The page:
"If you've allowed someone access to your data, there is nothing to stop them from copying and sharing it elsewhere -- there are ways in which their settings will override your settings," Herold said. "Every person should post only information that they would not mind the entire world seeing."

Still, the connections Facebook brings to people also bring irresistible benefits to commerce. Those benefits -- such as 18 million people "liking" a brand's page after learning their friends had done so -- make it practically mandatory for enterprises to be on Facebook if they want to compete.

And security experts say it is useless to try to prevent employees from being on Facebook anyway. Chester Wisniewski, a senior security adviser at the security vendor Sophos, said public social networks like Facebook are "not a good choice for online collaboration, as you have no guarantees of privacy or how sensitive information will be handled."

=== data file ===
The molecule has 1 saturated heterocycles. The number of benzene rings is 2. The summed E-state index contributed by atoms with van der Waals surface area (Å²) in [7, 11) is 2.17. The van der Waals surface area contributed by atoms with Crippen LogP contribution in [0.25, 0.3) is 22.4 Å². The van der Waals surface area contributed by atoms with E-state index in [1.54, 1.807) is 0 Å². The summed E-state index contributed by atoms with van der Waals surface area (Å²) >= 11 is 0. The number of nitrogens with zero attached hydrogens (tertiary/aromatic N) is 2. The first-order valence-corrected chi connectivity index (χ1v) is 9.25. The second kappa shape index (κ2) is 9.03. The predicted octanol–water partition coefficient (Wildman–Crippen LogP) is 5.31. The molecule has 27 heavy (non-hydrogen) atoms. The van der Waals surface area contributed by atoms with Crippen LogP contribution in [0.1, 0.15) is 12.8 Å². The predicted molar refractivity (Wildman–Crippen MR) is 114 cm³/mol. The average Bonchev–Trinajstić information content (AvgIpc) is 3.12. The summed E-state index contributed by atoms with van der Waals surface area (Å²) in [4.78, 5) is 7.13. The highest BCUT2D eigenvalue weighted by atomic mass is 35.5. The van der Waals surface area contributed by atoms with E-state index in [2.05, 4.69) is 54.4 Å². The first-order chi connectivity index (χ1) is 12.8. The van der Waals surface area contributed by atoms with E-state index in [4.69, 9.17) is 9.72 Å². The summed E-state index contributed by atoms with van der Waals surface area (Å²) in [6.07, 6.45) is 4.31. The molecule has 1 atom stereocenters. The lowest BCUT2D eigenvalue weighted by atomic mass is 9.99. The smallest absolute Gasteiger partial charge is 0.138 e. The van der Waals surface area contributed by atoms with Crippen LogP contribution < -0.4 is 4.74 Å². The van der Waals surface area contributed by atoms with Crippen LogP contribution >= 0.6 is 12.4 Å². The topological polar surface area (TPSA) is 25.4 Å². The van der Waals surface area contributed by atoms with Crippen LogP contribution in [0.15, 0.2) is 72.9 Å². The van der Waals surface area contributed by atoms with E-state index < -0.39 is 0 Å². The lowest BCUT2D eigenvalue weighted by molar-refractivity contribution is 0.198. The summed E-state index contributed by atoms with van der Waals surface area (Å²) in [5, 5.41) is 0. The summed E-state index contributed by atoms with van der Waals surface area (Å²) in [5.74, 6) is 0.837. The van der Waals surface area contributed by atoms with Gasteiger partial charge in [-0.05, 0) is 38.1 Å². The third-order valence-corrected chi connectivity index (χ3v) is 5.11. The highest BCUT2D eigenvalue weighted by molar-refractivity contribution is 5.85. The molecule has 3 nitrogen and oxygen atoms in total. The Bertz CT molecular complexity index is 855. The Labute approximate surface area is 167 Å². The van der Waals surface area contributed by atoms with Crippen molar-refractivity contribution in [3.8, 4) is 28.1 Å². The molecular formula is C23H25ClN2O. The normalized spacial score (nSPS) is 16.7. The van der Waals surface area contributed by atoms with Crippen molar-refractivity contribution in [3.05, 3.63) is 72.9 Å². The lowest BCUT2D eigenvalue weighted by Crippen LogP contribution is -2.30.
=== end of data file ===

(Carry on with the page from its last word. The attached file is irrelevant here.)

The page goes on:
But, he says if a company tries to block Facebook, Twitter or other sites, "employees will simply grab their iPhone, Android etc. and do what they wish, where you don't have any oversight."

[Joan Goodchild goes in-depth: Facebook may be scary, but we love it anyway]

So, is it possible for an enterprise to exploit the advantages without being damaged by the risks?

No public site can be made airtight. But Wisniewski says it is possible to minimize risks, by "educating employees on appropriate use of social media and allowing it on your network where you have some ability to monitor if sensitive company information is being shared inappropriately."